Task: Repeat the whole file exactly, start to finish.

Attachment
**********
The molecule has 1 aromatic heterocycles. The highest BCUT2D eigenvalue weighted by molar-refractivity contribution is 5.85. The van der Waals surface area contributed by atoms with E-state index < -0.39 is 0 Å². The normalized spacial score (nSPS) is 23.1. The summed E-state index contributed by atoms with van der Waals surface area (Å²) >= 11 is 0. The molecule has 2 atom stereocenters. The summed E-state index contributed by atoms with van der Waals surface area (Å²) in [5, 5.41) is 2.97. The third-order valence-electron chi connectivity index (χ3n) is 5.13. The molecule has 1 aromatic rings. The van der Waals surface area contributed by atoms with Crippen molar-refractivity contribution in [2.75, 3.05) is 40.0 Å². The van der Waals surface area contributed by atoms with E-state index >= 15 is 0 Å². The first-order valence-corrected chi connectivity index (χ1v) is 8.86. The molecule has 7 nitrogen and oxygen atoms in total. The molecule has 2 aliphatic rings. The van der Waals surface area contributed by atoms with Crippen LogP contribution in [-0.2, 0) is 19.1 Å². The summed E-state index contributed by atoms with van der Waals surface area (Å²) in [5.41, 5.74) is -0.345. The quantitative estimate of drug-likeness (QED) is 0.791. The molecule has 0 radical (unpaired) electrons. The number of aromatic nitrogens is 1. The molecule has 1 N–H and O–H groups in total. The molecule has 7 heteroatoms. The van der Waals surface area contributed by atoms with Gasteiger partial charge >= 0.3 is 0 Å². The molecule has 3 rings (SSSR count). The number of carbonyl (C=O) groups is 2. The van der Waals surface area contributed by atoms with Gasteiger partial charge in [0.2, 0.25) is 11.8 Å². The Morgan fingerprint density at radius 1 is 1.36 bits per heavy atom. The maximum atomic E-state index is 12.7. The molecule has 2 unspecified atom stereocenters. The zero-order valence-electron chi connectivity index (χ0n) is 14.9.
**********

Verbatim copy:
The molecule has 1 aromatic heterocycles. The highest BCUT2D eigenvalue weighted by molar-refractivity contribution is 5.85. The van der Waals surface area contributed by atoms with E-state index < -0.39 is 0 Å². The normalized spacial score (nSPS) is 23.1. The summed E-state index contributed by atoms with van der Waals surface area (Å²) >= 11 is 0. The molecule has 2 atom stereocenters. The summed E-state index contributed by atoms with van der Waals surface area (Å²) in [5, 5.41) is 2.97. The third-order valence-electron chi connectivity index (χ3n) is 5.13. The molecule has 1 aromatic rings. The van der Waals surface area contributed by atoms with Crippen molar-refractivity contribution in [2.75, 3.05) is 40.0 Å². The van der Waals surface area contributed by atoms with E-state index >= 15 is 0 Å². The first-order valence-corrected chi connectivity index (χ1v) is 8.86. The molecule has 7 nitrogen and oxygen atoms in total. The molecule has 2 aliphatic rings. The van der Waals surface area contributed by atoms with Crippen LogP contribution in [-0.2, 0) is 19.1 Å². The summed E-state index contributed by atoms with van der Waals surface area (Å²) in [5.41, 5.74) is -0.345. The quantitative estimate of drug-likeness (QED) is 0.791. The molecule has 0 radical (unpaired) electrons. The number of aromatic nitrogens is 1. The molecule has 1 N–H and O–H groups in total. The molecule has 7 heteroatoms. The van der Waals surface area contributed by atoms with Gasteiger partial charge >= 0.3 is 0 Å². The molecule has 3 rings (SSSR count). The number of carbonyl (C=O) groups is 2. The van der Waals surface area contributed by atoms with Gasteiger partial charge in [0.2, 0.25) is 11.8 Å². The Morgan fingerprint density at radius 1 is 1.36 bits per heavy atom. The maximum atomic E-state index is 12.7. The molecule has 2 unspecified atom stereocenters. The zero-order valence-electron chi connectivity index (χ0n) is 14.9.